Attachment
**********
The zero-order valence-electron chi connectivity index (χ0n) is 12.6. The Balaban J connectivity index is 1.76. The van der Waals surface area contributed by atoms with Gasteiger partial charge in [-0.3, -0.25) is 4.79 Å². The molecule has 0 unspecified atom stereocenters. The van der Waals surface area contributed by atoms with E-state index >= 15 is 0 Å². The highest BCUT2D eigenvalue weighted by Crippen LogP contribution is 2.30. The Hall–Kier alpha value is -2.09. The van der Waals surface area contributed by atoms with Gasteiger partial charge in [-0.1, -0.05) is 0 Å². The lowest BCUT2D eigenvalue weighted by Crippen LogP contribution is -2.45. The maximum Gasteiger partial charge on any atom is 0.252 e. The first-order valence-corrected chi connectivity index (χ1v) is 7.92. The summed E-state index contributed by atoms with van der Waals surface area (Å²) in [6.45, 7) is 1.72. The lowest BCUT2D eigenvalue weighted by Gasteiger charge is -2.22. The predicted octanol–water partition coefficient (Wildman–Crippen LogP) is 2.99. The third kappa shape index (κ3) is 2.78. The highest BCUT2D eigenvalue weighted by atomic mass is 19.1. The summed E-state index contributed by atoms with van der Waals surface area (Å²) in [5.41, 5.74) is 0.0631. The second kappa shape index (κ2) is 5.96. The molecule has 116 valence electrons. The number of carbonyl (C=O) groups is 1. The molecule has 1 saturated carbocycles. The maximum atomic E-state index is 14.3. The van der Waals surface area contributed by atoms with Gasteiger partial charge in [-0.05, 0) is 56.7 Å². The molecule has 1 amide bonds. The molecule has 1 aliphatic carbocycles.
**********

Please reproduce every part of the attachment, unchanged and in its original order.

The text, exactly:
The zero-order valence-electron chi connectivity index (χ0n) is 12.6. The Balaban J connectivity index is 1.76. The van der Waals surface area contributed by atoms with Gasteiger partial charge in [-0.3, -0.25) is 4.79 Å². The molecule has 0 unspecified atom stereocenters. The van der Waals surface area contributed by atoms with E-state index >= 15 is 0 Å². The highest BCUT2D eigenvalue weighted by Crippen LogP contribution is 2.30. The Hall–Kier alpha value is -2.09. The van der Waals surface area contributed by atoms with Gasteiger partial charge in [-0.1, -0.05) is 0 Å². The lowest BCUT2D eigenvalue weighted by Crippen LogP contribution is -2.45. The maximum Gasteiger partial charge on any atom is 0.252 e. The first-order valence-corrected chi connectivity index (χ1v) is 7.92. The summed E-state index contributed by atoms with van der Waals surface area (Å²) in [6.45, 7) is 1.72. The lowest BCUT2D eigenvalue weighted by Gasteiger charge is -2.22. The predicted octanol–water partition coefficient (Wildman–Crippen LogP) is 2.99. The third kappa shape index (κ3) is 2.78. The highest BCUT2D eigenvalue weighted by atomic mass is 19.1. The summed E-state index contributed by atoms with van der Waals surface area (Å²) in [5.41, 5.74) is 0.0631. The second kappa shape index (κ2) is 5.96. The molecule has 116 valence electrons. The number of carbonyl (C=O) groups is 1. The molecule has 1 saturated carbocycles. The maximum atomic E-state index is 14.3. The van der Waals surface area contributed by atoms with Gasteiger partial charge in [-0.05, 0) is 56.7 Å². The molecule has 1 amide bonds. The molecule has 1 aliphatic carbocycles.